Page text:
Received 19 February 2016; accepted 7 April 2016; published 12 April 2016
With the development of science and technology, a variety of new organics are emerging, many of them are difficult to handle by traditional physical and chemical methods, biochemical methods also have very little effect. Therefore, it requires us to find an effective method to deal with the refractory organics  .
TiO2 is an economic, environmental and inexpensive semiconductor photocatalyst and widely used in the degradation of organic pollutants. TiO2 has special physical and chemical properties and electronic band structure, high photocatalytic activity. It is widely used in the research field of environmental protection and pollution control as photocatalyst  .
On one hand, as a kind of the photocatalyst, TiO2 can only be initiated by the ultraviolet light as it has a relative broad energy band, of which the type of anatase is 3.2 eV and the type of rutile is 3.0 eV. It leads to a lower availability of sunlight  . On the other hand, the photogenerated electrons and holes with a high recombination ratio may cause a decline in the catalytic efficiency. In order to improve the photocatalytic efficiency and effectively inhibit the recombination of photoproduction charge carriers  , the researchers adopt many kinds of methods to improve its performance effectively  -  , and the method of ion doping is reported most  -  .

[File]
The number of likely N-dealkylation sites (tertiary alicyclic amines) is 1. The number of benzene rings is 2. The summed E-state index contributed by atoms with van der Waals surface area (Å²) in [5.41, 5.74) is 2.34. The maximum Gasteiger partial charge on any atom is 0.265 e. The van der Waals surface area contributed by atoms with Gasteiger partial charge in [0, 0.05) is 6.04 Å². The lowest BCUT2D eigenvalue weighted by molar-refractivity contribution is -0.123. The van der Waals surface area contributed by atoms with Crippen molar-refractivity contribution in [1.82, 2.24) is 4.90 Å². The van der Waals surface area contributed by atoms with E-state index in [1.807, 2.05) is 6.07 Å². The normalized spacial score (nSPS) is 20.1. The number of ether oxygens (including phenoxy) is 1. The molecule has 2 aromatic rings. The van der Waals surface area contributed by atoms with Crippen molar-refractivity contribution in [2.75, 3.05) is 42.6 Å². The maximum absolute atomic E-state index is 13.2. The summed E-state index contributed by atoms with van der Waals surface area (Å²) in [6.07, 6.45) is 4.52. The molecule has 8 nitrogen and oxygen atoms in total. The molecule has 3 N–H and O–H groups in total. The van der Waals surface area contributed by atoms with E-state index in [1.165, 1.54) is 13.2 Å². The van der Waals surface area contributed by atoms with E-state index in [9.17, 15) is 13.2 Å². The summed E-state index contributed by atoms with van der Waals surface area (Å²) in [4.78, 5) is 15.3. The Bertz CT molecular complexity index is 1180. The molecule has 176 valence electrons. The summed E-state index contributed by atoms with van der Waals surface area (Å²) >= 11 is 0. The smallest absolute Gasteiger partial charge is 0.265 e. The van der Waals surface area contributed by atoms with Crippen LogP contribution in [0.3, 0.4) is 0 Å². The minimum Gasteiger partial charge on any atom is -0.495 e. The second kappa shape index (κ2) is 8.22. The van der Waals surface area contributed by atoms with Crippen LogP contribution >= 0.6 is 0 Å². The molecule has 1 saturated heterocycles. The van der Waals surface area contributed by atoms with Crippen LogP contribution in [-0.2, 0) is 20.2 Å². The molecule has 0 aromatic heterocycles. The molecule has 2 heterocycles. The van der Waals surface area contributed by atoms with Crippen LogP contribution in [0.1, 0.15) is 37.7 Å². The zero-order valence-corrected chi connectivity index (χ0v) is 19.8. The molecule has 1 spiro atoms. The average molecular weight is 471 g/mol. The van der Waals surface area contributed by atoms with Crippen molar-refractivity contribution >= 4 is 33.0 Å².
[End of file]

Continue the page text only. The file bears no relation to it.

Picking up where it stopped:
In this paper, W-doped nano-TiO2 was synthesized through direct feeding by the microwave. Its photocatalytic activity was observed by the catalytic degradation of the methyl orange, and the factors including inventory molar ratio and concentration of W6+-doped, calcined temperature, amount of hydrogen peroxide and acidity of solution were investigated. When the catalyst was 1.0 g/L, pH was 2, C(H2O2) was 3 mL/L, the degradation rate of TiO2 for methyl orange of 20 mg/L reached 79.63% in 40 min.
2.1. Instruments and Reagents
Microwave oven with 650W (Sanle General Electric Corp., Nanjing, China) with refluxing system was used. Powder X-ray diffraction (XRD) was used to characterize the sample. Data were collected on a Shimadzu XRD-6100 X-ray diffractometer (Cu Kα radiation, λ = 0.15418 nm). The morphology and size were determined by SEM. The SEM images were recorded on a Quanta 200 FEG field emission scanning electron microscope. Lambda10 UV-vis spectrometer (Perkin-Elme Corp., USA) was used for monitoring the absorption spectra of photo-degradation of methyl orange.